If autumn comes, can winter be far behind?
There was ice on my home pond for the first time this year on Nov. 10. The mallards that gather there all summer had deserted the place for better forage elsewhere. One lone male peered up over a log in the stream but apparently didn’t want to break the ice—he went back downstream.
That male is in full-dress plumage now: glossy green head, tidy white neck ring, rusty chest, clean white and gray flanks. But in mid-October, males were in all stages of molting into their handsome breeding dress; some still looked rather like motley brown females while others had nearly completed the molt. Even some of the patchwork-plumaged males were regularly associated with females—pairs that stayed together as the other ducks shifted around on the pond. That suggests to me that handsome male dress is not just about getting girl-friends.
Mid-October also saw the last strawberry flowers blooming (in vain) by some beaches. Anna’s hummingbirds visited the pansies still flowering in pot on my deck, and other folks had Anna’s at their feeders. I’ve heard that they sometimes stay here all winter, but I don’t see them then at my house. I think that the more common rufous hummers probably have departed for their wintering grounds. A special treat, in fall and winter, is the occasional magical song of dippers as they forage in streams, tuning up for spring.
In late October, near the dam at Moose Lake in the Mendenhall Glacier Rec Area, a single Canada goose was hiding under a clump of bent alders. It was so still, at first I thought it was an escaped decoy. But, no—it slowly raised and lowered its head. It stayed put as my naturalist friend and I walked by. I reckoned it was sick or wounded or just plain scared. In any case, it was gone the next day.
We were pleased to see a chubby little bear running across the road near Moose Lake. The coho run in the Dredge Creek area and in Steep Creek by the visitor center seemed small this year; some spawners made it all the way up the usual distance, but I thought it unlikely that there were enough to feed the usual lot of hungry bears, which indeed seemed scarcer than usual. So chubby was good — perhaps a function of the incredibly plentiful berry crop this year. Even in November, berries still hang on the bushes; there weren’t enough bears and birds and humans to harvest them all.
In early November, I chanced upon some friends at the main viewing platform on lower Steep Creek. They were watching two otters slide in and out of a pond tucked back in the trees. Presently, the otters went up over a small ridge and disappeared toward the visitor center. But when I subsequently went up the ramp toward the pavilion, I spotted them down in the nearby pool. The larger of the two (mama?) splashed briefly at the pool’s edge and came up with a nice coho; she dragged it up the bank, followed by the smaller one (offspring?). Otters may well be better at finding those fish than I am.
A few days later, on a tip from a friend, I found a group of swans on Moose Lake: six adults and three large juveniles, just resting there. They were wary as I walked by, but stayed in the cove where I found them. I later saw four adults separated a short distance from two adults with the juveniles, which probably comprised a family. I was told that the whole group got alarmed by dogs the next day and took off for other parts.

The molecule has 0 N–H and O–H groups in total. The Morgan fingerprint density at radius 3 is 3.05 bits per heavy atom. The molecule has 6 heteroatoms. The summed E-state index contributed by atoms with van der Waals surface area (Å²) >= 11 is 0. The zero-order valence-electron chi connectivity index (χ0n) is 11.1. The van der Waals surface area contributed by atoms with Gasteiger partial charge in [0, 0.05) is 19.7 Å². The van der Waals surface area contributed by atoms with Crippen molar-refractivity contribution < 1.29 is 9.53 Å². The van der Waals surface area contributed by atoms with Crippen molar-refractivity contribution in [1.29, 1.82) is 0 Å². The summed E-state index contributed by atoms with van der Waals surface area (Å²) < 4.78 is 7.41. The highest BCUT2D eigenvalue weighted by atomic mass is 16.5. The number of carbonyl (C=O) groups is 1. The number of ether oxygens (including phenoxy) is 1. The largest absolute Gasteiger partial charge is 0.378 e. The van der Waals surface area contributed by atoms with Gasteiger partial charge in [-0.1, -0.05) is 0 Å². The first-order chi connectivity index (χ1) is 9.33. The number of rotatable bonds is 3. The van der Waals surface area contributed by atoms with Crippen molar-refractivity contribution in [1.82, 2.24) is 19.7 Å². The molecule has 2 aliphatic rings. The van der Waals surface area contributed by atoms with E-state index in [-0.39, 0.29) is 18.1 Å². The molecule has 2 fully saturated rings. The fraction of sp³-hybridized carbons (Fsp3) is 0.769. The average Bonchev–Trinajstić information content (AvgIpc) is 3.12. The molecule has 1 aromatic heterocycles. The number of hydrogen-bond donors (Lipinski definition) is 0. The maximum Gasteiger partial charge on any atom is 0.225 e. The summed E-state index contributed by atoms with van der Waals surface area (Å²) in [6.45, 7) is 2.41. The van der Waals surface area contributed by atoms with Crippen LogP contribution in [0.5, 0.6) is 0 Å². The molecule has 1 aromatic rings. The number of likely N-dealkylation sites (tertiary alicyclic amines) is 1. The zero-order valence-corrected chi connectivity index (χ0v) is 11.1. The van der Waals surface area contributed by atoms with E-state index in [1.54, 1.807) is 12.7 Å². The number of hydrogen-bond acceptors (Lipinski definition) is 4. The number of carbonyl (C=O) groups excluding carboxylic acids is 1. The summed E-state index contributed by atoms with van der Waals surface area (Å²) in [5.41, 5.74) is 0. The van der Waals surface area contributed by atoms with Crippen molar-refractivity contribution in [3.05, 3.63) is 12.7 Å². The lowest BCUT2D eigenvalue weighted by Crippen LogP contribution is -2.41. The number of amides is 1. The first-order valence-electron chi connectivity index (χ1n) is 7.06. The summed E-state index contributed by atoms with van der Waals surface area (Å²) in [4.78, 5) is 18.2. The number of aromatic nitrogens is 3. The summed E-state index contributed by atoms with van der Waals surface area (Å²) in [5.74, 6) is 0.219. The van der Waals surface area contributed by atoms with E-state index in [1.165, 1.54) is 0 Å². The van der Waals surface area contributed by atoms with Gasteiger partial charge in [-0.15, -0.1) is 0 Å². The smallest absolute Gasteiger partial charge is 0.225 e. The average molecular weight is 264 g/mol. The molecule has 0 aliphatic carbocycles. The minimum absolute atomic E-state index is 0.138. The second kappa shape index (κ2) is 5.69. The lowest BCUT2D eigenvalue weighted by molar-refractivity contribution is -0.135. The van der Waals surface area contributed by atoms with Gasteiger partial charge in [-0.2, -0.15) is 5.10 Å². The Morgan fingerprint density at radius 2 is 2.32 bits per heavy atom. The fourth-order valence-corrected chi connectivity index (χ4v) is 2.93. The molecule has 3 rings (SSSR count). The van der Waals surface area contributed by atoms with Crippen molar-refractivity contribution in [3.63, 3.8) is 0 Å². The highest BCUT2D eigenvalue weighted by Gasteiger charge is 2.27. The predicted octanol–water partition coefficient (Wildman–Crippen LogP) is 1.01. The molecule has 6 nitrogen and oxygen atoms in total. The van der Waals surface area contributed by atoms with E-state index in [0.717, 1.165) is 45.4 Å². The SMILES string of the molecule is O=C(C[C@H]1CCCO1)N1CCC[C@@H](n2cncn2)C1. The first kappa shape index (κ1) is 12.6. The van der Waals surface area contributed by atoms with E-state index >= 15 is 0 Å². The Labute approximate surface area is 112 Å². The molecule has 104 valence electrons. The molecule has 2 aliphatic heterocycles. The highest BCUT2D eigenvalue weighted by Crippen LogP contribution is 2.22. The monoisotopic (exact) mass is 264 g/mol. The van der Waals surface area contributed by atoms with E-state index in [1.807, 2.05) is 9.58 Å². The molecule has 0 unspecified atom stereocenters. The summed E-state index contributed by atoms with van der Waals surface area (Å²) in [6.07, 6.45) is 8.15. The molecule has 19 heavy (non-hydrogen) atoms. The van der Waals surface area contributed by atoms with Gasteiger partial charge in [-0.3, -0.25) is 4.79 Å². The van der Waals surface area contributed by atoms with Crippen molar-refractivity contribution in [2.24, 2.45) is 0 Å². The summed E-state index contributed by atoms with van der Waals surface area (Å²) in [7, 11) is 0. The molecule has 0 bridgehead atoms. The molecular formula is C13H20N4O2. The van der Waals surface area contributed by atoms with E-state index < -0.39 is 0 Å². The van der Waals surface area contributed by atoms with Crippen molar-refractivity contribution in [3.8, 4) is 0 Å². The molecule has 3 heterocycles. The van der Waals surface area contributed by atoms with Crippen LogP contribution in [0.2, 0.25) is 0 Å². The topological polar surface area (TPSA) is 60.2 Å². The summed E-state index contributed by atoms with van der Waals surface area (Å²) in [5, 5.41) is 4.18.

On a nice day in early November, I walked with a friend in the Eagle Beach rec area. We make it a regular habit to pick up trash from beaches and trail-sides as we walk; on this day we filled two grocery bags and gathered up a long length of tangled rope that was eroding out of a riverside sand bank. But that junk was not the main purpose of this walk, of course; we were just looking to see what we could see, as usual, and it turned out to be quite a good day.
Cottonwood trees had lost their leaves by then. This is an area where we sometimes find unusually big leaves; some specimens measured 10 and 12 inches long. I would like to know why some cottonwoods make such enormous leaves. In some other species, juvenile trees make larger leaves than adult trees, but these are not juvenile cottonwoods. An interesting feature of a few leaves was the color of the petiole—bright scarlet, quite a contrast from the usual yellowish-brown. Another puzzle.
Just above a little wooden bridge, we noticed lots of small “sticks” slowly moving across a muddy streambed. No, not sticks, but caddisfly larvae, all wrapped in their protective cases built of tiny bits of plant debris. We could keep track of individual larvae by the variegated colors of the little bits; for instance, this one had a yellow spot on its right flank, but that one had a white mark near its head, and that one was all dark.
Out on the intertidal sand flats, a sizable gang of crows fossicked around something lying on the wet sand. Of course, this required investigation, so we splotched our damp way out to see. The last few crows left as we approached, and the thing was then seen to be an old, barnacle-encrusted log. I suspect that all those crows were snacking on small barnacles, accounting for the bare patches on that log.
To finish off a good walk, we met a very small porcupine on the trail. It was not afraid of us and just wandered about, apparently not finding anything edible.
Down along Eagle River, a mother bear left very clear, recent tracks, while her cub trotted along on the sandbank above. An otter had traveled over the sandbars in the river bed, probably hoping for fish too.
• Mary F. Willson is a retired professor of ecology. “On The Trails” is a weekly column that appears every Wednesday.